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Better Than Alright 

The good news about the kids in Our Town

Thursday, Aug 14 2003
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Thornton Wilder’s Our Town, that most-performed of American plays, is, on the surface, a throwback to a time when America and Americans were both understood to be “white,” when the mainstream values espoused and celebrated were decidedly small-town and Christian. If those perceptions and elements were the sum of the play, it’d be nothing more than a fetishistic footnote, a nostalgia piece occasionally revived for camp value or ironic “deconstruction.” But Wilder was grappling with “something eternal” in all of us — that connection to spirit that is found in all the meaningful relationships in our lives. When imagined and executed three years ago by students and faculty at Compton’s Manuel Dominguez High School, the play was relocated to Compton and peopled with black and brown folk who mingled cultures and accents without even thinking about it. And while Wilder might be baffled by the slang, clothing and music used to modernize his celebrated work, he’d undoubtedly recognize the people and their universal concerns — love and connection, loss and grief.

Video and commercial director Scott Hamilton Kennedy stumbled upon the subject matter for his first documentary, OT: Our Town, in 1999, after he began dating high school English teacher Catherine Borek, who told him of her and a colleague’s plans to stage Our Town with their students in Compton — the first play produced at Manuel Dominguez in 20 years. With a head filled with preconceptions and stereotypes propagated by hood films and rap videos, Kennedy picked up a camera and trekked to Compton to document the process, from auditions to opening night. What he found was a Los Angeles that’s never been put on film.

While gangs, poverty and teen pregnancy are inarguable facts of life in Compton, Kennedy also found funny, charismatic and at times stunningly insightful kids whose lives involved families of all shapes and configurations. The struggle of one middle-class boy to garner his father’s attention is balanced by the story of Ebony Starr, a young Latina whose prostitute mom dropped her off at her black babysitter’s one day and never returned; Ebony was adopted at the age of 5 months by that black family and, by the time Our Town went into production at her high school, was big sister to a crew of nappy-headed little brothers. (The teenage Ebony’s matter-of-fact analysis of the cycles of poverty, unwed motherhood and hopelessness is a highlight of the film.)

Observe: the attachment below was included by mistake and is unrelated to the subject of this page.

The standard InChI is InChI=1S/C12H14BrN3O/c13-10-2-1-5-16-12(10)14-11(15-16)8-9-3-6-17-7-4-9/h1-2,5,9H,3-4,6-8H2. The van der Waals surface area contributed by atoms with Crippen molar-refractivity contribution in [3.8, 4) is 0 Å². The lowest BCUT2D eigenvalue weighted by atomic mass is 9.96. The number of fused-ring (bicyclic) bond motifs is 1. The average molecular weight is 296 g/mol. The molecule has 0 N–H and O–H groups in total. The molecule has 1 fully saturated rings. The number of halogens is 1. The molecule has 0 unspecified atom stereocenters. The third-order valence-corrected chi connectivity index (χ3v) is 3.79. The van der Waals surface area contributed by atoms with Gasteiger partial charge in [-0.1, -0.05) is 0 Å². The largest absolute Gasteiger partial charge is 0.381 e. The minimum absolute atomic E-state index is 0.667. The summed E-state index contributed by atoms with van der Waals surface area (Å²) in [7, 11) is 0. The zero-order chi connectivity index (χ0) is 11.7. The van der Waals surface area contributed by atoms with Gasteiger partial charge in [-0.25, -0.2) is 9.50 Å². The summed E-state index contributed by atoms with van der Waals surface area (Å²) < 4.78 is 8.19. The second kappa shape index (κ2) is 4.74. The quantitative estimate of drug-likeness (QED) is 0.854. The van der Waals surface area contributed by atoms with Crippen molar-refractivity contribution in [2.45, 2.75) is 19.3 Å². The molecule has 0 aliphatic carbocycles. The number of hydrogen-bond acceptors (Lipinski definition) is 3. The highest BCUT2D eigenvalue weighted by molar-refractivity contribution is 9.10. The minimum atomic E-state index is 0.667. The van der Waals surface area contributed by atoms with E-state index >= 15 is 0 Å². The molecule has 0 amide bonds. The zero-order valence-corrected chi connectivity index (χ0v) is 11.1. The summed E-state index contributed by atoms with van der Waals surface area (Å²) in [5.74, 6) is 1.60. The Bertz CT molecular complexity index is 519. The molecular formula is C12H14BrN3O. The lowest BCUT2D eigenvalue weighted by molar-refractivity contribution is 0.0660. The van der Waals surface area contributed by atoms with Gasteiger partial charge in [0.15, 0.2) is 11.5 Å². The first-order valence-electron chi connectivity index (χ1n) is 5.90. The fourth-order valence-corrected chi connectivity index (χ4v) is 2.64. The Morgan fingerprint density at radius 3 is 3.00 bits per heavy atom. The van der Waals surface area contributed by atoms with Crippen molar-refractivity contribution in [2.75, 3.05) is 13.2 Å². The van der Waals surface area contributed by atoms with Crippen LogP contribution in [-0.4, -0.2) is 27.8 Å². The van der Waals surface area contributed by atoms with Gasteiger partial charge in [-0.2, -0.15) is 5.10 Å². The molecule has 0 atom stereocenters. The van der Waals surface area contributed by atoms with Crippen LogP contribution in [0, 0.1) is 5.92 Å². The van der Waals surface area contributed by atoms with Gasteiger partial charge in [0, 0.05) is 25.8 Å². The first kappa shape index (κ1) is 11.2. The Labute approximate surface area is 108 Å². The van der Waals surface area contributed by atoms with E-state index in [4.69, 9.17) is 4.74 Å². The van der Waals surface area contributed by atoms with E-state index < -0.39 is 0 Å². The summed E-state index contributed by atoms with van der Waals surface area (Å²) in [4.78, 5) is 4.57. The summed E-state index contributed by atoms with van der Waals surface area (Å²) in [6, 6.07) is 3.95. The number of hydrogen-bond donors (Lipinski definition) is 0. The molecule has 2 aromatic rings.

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Quinceañeras, Trent Reznor, proms and the banal dramas of parent-child conflict unfold before the camera as students and teachers wage battle to mount the play. Perhaps the brisk (76 minutes) film’s greatest strength, aside from its winning subjects, is Kennedy’s deft editing skills. Cutting between rehearsals and interviews with students and faculty, footage shot in the kids’ homes with their families, and the acclaimed 1977 television broadcast of the play starring Hal Holbrook and Robby Benson, Kennedy creates a smart, seamless commentary on race, class and the expectations (or lack of) that are often attached to them. He’s helped greatly by deep currents of heart and humor that pull you into the unfolding tale, and to the edge of your seat as the countdown to opening night begins. (This is the film that the wanly imagined Camp aspired to be.)

Early in rehearsals for the play, tension arises when some of the students resist the suggestion to modernize the text with current vernacular and urban-culture references because they’re afraid that doing so will simply confirm stereotypes. What they want to do is prove they’re capable of doing the unexpected. They needn’t have worried. Working with no funds and no support from the school (which doesn’t have an auditorium and in which these newly hatched dramaramas play second — or third, or fourth — fiddle to the school’s athletes), the OT posse trump stereotype and, on- and offstage, are utterly captivating. So is the film. The slow bonds that develop between cast-mates, the insecurities that flare before cooling down, and the lump-in-the-throat payoff do what all good movies do: take you where you haven’t been, and introduce you to people that you don’t know — even if you think you do.

OT: OUR TOWN | Directed and produced by SCOTT HAMILTON KENNEDY | Released by Film Movement | At Laemmle’s Fairplex and Laemmle’s Playhouse 7

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